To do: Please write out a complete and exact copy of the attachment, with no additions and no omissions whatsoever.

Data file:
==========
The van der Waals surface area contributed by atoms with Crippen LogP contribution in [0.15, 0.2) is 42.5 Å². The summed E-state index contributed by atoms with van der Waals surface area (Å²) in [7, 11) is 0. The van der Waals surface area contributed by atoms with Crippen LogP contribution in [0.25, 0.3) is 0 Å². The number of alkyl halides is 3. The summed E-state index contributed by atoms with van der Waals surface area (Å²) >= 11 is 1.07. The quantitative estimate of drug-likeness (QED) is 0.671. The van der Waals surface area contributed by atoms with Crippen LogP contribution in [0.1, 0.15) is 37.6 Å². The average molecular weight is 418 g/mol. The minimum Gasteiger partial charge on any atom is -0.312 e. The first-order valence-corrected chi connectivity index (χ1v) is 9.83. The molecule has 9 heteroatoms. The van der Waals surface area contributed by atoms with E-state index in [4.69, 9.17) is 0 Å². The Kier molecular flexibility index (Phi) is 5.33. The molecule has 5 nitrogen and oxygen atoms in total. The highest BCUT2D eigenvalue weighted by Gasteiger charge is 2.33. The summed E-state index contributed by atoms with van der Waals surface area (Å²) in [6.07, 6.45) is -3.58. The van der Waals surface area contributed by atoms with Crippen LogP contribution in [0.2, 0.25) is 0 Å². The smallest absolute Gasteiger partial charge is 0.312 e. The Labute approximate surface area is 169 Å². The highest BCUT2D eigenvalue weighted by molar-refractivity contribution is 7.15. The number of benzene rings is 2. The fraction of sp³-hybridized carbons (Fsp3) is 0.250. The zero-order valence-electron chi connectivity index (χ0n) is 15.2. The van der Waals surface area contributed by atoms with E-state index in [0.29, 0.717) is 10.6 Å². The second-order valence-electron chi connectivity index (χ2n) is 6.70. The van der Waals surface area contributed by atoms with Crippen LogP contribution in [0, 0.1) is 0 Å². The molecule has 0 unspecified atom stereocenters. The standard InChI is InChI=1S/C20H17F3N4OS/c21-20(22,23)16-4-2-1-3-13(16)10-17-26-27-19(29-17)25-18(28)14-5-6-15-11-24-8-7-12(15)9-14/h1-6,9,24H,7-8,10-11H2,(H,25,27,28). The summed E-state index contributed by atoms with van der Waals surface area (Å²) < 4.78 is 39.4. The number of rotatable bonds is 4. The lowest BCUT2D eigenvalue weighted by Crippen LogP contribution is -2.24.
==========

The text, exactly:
The van der Waals surface area contributed by atoms with Crippen LogP contribution in [0.15, 0.2) is 42.5 Å². The summed E-state index contributed by atoms with van der Waals surface area (Å²) in [7, 11) is 0. The van der Waals surface area contributed by atoms with Crippen LogP contribution in [0.25, 0.3) is 0 Å². The number of alkyl halides is 3. The summed E-state index contributed by atoms with van der Waals surface area (Å²) >= 11 is 1.07. The quantitative estimate of drug-likeness (QED) is 0.671. The van der Waals surface area contributed by atoms with Crippen LogP contribution in [0.1, 0.15) is 37.6 Å². The average molecular weight is 418 g/mol. The minimum Gasteiger partial charge on any atom is -0.312 e. The first-order valence-corrected chi connectivity index (χ1v) is 9.83. The molecule has 9 heteroatoms. The van der Waals surface area contributed by atoms with E-state index in [4.69, 9.17) is 0 Å². The Kier molecular flexibility index (Phi) is 5.33. The molecule has 5 nitrogen and oxygen atoms in total. The highest BCUT2D eigenvalue weighted by Gasteiger charge is 2.33. The summed E-state index contributed by atoms with van der Waals surface area (Å²) in [6.07, 6.45) is -3.58. The van der Waals surface area contributed by atoms with Crippen LogP contribution in [0.2, 0.25) is 0 Å². The smallest absolute Gasteiger partial charge is 0.312 e. The Labute approximate surface area is 169 Å². The highest BCUT2D eigenvalue weighted by molar-refractivity contribution is 7.15. The number of benzene rings is 2. The fraction of sp³-hybridized carbons (Fsp3) is 0.250. The zero-order valence-electron chi connectivity index (χ0n) is 15.2. The van der Waals surface area contributed by atoms with E-state index in [0.29, 0.717) is 10.6 Å². The second-order valence-electron chi connectivity index (χ2n) is 6.70. The van der Waals surface area contributed by atoms with Crippen LogP contribution in [0, 0.1) is 0 Å². The molecule has 0 unspecified atom stereocenters. The standard InChI is InChI=1S/C20H17F3N4OS/c21-20(22,23)16-4-2-1-3-13(16)10-17-26-27-19(29-17)25-18(28)14-5-6-15-11-24-8-7-12(15)9-14/h1-6,9,24H,7-8,10-11H2,(H,25,27,28). The summed E-state index contributed by atoms with van der Waals surface area (Å²) < 4.78 is 39.4. The number of rotatable bonds is 4. The lowest BCUT2D eigenvalue weighted by Crippen LogP contribution is -2.24.